Breast Problems in Women

Breast lumps, pain, discharge or skin problems can be a sign of a minor problem or something more serious, so it's important to pay attention to any changes. Follow this chart for more information about breast problems.

Step 2

Answering Questions

  • Do you have swelling and tenderness in one or both breasts?

  • Have you given birth recently? Is there red streaking noted near the nipple?

  • Do you have tenderness in your breasts, and do both breasts feel fuller and heavier?

  • Does the swelling and tenderness seem to occur at about the same time during every menstrual cycle?

  • Do you feel thickened, bumpy areas throughout your breast?

  • Do you feel thickened, bumpy areas throughout your breast?

  • Do you feel a tender lump, smaller than a penny, that wasn’t there last month and may feel like a soft grape?

  • Do you feel a painless lump that is deep in your breast, possibly attached to your ribs?

  • Are you breastfeeding and having pain and cracking of the nipple?

  • Have you noticed any breast changes, such as skin dimpling or puckering (skin looks like an orange peel), redness, or scaling of the nipple or breast skin, or have you had any nipple discharge?

  • Do you have a sore on your breast that won’t heal?

Step 3

Possible Causes

  • Self Care

    See your doctor right away.


  • Diagnosis

    Soon after giving birth, your breasts could become engorged with milk, causing significant swelling and tenderness. If you are breastfeeding, continue to breastfeed and the swelling/tenderness will assume a more predictable pattern based on your baby’s feeding pattern.

    Breast pain, along with redness, nipple discharge, itching, or a fever, could be a sign of MASTITIS, an infection of a milk duct. You should continue to breastfeed during this infection. Your infection will not spread to your baby.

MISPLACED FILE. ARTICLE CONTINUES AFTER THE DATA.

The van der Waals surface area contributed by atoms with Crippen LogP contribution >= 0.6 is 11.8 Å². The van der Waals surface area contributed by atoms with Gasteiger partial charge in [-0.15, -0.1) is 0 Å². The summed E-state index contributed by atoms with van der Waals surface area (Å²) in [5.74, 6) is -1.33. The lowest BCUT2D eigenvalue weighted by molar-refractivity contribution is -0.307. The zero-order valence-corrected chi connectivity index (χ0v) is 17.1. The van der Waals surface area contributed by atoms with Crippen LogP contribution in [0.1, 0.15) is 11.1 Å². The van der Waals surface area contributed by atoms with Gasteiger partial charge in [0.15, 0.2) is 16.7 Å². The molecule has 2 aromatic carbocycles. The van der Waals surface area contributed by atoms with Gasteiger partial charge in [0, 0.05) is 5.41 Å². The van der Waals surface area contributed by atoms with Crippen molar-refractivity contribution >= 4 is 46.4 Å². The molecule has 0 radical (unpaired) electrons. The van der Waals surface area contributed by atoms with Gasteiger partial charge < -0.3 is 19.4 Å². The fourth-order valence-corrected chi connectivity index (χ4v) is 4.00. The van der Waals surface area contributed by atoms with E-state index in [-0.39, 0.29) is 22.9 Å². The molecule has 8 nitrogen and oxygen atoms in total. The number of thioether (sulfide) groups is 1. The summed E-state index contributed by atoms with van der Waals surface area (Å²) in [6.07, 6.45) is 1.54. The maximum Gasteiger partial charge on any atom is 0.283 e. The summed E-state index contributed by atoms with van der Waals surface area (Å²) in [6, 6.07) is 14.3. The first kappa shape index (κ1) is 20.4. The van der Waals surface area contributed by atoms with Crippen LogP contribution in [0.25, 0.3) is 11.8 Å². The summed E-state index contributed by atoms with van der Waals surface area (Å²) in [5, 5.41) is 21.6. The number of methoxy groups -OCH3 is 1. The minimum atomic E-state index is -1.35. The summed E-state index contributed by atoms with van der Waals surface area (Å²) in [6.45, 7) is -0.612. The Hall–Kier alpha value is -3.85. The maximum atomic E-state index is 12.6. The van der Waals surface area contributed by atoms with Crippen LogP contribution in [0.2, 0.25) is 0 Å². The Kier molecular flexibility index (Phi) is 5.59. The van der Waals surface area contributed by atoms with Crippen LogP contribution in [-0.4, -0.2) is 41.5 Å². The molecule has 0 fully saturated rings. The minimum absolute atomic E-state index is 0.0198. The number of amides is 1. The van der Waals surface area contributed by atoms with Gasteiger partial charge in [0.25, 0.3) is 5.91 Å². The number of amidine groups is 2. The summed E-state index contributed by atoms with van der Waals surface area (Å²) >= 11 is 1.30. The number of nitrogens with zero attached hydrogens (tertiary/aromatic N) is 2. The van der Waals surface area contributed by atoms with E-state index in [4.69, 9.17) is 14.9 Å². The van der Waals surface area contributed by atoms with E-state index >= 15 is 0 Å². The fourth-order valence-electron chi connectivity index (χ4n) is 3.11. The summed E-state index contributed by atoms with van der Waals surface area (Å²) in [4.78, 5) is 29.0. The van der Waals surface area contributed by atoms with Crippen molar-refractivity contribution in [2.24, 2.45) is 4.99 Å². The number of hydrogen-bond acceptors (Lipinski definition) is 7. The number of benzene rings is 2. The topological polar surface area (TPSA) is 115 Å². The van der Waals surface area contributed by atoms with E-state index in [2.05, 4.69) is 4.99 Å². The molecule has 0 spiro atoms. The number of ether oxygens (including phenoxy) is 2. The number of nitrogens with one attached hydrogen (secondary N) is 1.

Self Care

    If your breasts are engorged, applying warm compresses to the breast and gently expressing some milk may help if your baby is not fully emptying or relieving your discomfort.

    If you have an infection, talk to your doctor. He or she may give you an antibiotic. You should continue to breastfeed during the infection.


  • Diagnosis

    You may be PREGNANT. Changes in the way your breasts feel, along with fatigue, nausea, and frequent urination are some of the early signs of pregnancy.


    Self Care

    Take an at-home pregnancy test. If it’s positive, see your doctor.


  • Diagnosis

    This may be linked to PREMENSTRUAL SYNDROME (PMS) or FIBROCYSTIC BREAST DISEASE.


    Self Care

    Tell your doctor.


  • Diagnosis

    Your symptoms may be caused by FIBROCYSTIC BREAST DISEASE. Many people refer to this as “lumpy-bumpy breasts.” This is a benign (not cancerous) condition that is very common.


    Self Care

    See your doctor for an examination. Your doctor may recommend that you avoid fatty foods and caffeine.


  • Diagnosis

    Your symptoms may be a result of HORMONAL CHANGES during your menstrual cycle. If you also have irritability, trouble sleeping, and mood changes, you may also have PREMENSTRUAL SYNDROME (PMS).


    Self Care

    Over-the-counter medicines may help relieve bloating and tenderness. Ibuprofen, naproxen, or other anti-inflammatory medications may be helpful for painful periods. Avoid caffeine, alcohol, sugary foods, and excess salt. If your symptoms are severe, your doctor may prescribe a medicine to relieve them.


  • Diagnosis

    This lump may be a noncancerous GROWTH or CYST, which is a fluid-filled ball.


    Self Care

    Carefully check this lump for a month. If it doesn’t go away or it changes, see your doctor. Your doctor may need to take a needle and drain the fluid if it is a cyst.


  • Diagnosis

    A painless, firm lump may be a sign of a more serious problem, such as BREAST CANCER.


    Self Care

    See your doctor as soon as possible.


  • Diagnosis

    Persistent pain and cracking in the nipple with breastfeeding could mean a FUNGAL INFECTION, or it could mean that your baby is not latching properly.


    Self Care

    Try a lanolin ointment on your nipple. If it doesn’t help, see your doctor or a lactation consultant. If it is a FUNGAL INFECTION, you and your baby may need to take medication.


  • Diagnosis

    These changes may be a sign of a serious problem, such as BREAST CANCER.


    Self Care

    See your doctor as soon as possible.


  • Diagnosis

    A nonhealing sore on the breast could be a sign of a serious problem, such as BREAST CANCER.


    Self Care

    See your doctor as soon as possible.


  • Self Care

    For more information, please talk to your doctor. If you think your problem is serious, call right away.


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